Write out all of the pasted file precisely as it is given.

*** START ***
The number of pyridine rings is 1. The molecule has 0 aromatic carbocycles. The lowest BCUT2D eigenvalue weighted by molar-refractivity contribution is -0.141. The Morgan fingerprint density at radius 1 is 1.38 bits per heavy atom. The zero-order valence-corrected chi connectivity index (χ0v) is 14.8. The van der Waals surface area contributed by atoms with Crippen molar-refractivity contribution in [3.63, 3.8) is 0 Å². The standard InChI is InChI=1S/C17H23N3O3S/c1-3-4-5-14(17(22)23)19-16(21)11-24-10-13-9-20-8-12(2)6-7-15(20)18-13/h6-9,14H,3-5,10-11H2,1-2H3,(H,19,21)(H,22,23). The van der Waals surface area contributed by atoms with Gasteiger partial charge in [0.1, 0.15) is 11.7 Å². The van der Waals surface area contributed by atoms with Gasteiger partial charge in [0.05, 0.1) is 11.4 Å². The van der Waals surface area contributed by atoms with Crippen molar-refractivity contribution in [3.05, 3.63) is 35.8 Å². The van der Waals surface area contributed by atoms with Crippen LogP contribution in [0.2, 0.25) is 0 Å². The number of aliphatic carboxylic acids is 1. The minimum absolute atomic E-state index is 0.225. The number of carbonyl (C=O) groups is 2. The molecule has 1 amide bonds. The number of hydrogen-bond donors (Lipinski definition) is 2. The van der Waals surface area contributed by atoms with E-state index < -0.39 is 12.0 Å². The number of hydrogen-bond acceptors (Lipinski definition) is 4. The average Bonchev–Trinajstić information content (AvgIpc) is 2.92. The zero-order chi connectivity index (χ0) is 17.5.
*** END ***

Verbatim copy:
The number of pyridine rings is 1. The molecule has 0 aromatic carbocycles. The lowest BCUT2D eigenvalue weighted by molar-refractivity contribution is -0.141. The Morgan fingerprint density at radius 1 is 1.38 bits per heavy atom. The zero-order valence-corrected chi connectivity index (χ0v) is 14.8. The van der Waals surface area contributed by atoms with Crippen molar-refractivity contribution in [3.63, 3.8) is 0 Å². The standard InChI is InChI=1S/C17H23N3O3S/c1-3-4-5-14(17(22)23)19-16(21)11-24-10-13-9-20-8-12(2)6-7-15(20)18-13/h6-9,14H,3-5,10-11H2,1-2H3,(H,19,21)(H,22,23). The van der Waals surface area contributed by atoms with Gasteiger partial charge in [0.1, 0.15) is 11.7 Å². The van der Waals surface area contributed by atoms with Gasteiger partial charge in [0.05, 0.1) is 11.4 Å². The van der Waals surface area contributed by atoms with Crippen molar-refractivity contribution in [3.05, 3.63) is 35.8 Å². The van der Waals surface area contributed by atoms with Crippen LogP contribution in [0.2, 0.25) is 0 Å². The number of aliphatic carboxylic acids is 1. The minimum absolute atomic E-state index is 0.225. The number of carbonyl (C=O) groups is 2. The molecule has 1 amide bonds. The number of hydrogen-bond donors (Lipinski definition) is 2. The van der Waals surface area contributed by atoms with E-state index < -0.39 is 12.0 Å². The number of hydrogen-bond acceptors (Lipinski definition) is 4. The average Bonchev–Trinajstić information content (AvgIpc) is 2.92. The zero-order chi connectivity index (χ0) is 17.5.